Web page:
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An excerpt from www.HouseOfNames.com archives copyright © 2000 - 2015
Origins Available: Dutch, Irish
Where did the Irish Hagen family come from? What is the Irish Hagen family crest and coat of arms? When did the Hagen family first arrive in the United States? Where did the various branches of the family go? What is the Hagen family history?Irish names tend to vary widely in their spelling and overall form. The original Gaelic form of the name Hagen is O hAgain, which was earlier rendered as O hOgain. Traditionally, the name means young.
Pronunciation, rather than spelling, guided scribes and church officials when recording names during the Middle Ages. This practice often resulted in one person's name being recorded under several different spellings. Numerous spelling variations of the surname Hagen are preserved in these old documents. The various spellings of the name that were found include Hagan, Hegan, Hagen, O'Hagan and others.
First found in County Tyrone (Irish:Tír Eoghain), the ancient territory of the O'Neills, now in the Province of Ulster, central Northern Ireland, where they held a family seat from ancient times.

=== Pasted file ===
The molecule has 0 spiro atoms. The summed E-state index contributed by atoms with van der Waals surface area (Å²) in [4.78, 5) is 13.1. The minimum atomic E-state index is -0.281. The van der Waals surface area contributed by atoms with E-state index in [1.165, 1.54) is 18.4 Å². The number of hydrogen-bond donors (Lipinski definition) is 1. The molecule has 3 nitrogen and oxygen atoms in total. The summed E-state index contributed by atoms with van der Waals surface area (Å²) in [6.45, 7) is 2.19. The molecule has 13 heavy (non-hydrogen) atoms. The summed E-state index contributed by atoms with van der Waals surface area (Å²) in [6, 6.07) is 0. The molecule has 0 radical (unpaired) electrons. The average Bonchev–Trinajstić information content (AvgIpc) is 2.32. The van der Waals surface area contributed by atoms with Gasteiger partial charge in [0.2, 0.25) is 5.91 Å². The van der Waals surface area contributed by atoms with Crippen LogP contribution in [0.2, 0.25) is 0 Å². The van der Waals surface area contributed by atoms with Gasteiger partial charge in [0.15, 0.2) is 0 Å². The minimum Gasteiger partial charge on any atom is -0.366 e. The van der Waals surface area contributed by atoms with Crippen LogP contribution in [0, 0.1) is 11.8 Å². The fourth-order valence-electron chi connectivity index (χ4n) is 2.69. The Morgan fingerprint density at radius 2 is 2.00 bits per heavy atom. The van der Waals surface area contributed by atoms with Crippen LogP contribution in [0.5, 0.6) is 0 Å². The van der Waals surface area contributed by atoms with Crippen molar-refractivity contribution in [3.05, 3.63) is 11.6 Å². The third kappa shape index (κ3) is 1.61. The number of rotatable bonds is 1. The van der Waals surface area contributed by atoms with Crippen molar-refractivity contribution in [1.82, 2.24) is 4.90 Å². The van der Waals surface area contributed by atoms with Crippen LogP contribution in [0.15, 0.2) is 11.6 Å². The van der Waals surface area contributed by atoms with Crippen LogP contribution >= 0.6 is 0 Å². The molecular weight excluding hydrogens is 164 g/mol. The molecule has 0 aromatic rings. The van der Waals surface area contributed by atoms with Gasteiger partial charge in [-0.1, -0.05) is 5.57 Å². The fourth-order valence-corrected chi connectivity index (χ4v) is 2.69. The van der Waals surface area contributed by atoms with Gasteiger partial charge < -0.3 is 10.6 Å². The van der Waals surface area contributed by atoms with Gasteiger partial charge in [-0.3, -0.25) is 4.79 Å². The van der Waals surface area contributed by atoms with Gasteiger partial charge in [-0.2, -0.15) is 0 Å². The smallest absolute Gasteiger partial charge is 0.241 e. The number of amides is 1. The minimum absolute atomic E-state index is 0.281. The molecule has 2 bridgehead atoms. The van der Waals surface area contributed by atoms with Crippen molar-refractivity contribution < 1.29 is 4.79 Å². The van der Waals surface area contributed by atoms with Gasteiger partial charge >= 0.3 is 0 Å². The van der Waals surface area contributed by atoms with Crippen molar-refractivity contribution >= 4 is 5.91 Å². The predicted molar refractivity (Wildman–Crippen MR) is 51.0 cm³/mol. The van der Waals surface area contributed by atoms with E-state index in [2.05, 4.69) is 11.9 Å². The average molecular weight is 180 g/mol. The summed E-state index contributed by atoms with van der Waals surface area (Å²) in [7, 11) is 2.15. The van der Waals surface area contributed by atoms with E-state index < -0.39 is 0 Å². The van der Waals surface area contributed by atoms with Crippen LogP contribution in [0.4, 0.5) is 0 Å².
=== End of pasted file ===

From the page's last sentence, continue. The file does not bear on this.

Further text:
This web page shows only a small excerpt of our Hagen research. Another 199 words (14 lines of text) covering the years 1612 and 1722 are included under the topic Early Hagen History in all our PDF Extended History products.
More information is included under the topic Early Hagen Notables in all our PDF Extended History products.
During the 19th century thousands of impoverished Irish families made the long journey to British North America and the United States. These people were leaving a land that had become beset with poverty, lack of opportunity, and hunger. In North America, they hoped to find land, work, and political and religious freedoms. Although the majority of the immigrants that survived the long sea passage did make these discoveries, it was not without much perseverance and hard work: by the mid-19th century land suitable for agriculture was short supply, especially in British North America, in the east; the work available was generally low paying and physically taxing construction or factory work; and the English stereotypes concerning the Irish, although less frequent and vehement, were, nevertheless, present in the land of freedom, liberty, and equality for all men. The largest influx of Irish settlers occurred with Great Potato Famine during the late 1840s. Research into passenger and immigration lists has brought forth evidence of the early members of the Hagen family in North America:
Hagen Settlers in United States in the 18th Century
- Johann Hagen, who landed in Georgia in 1739
- John Hagen, who arrived in Georgia in 1740
- Nicklaus P Hagen, who arrived in Pennsylvania in 1750
- Wolfgang Joh Hagen, who landed in Pennsylvania in 1750
- Joh Daniel Hagen, who arrived in Pennsylvania in 1753
Hagen Settlers in United States in the 19th Century
- J J Hagen, who landed in Pennsylvania in 1804
- Andrew Hagen, aged 25, arrived in Pennsylvania in 1812
- H Von Hagen, who landed in North America in 1832-1849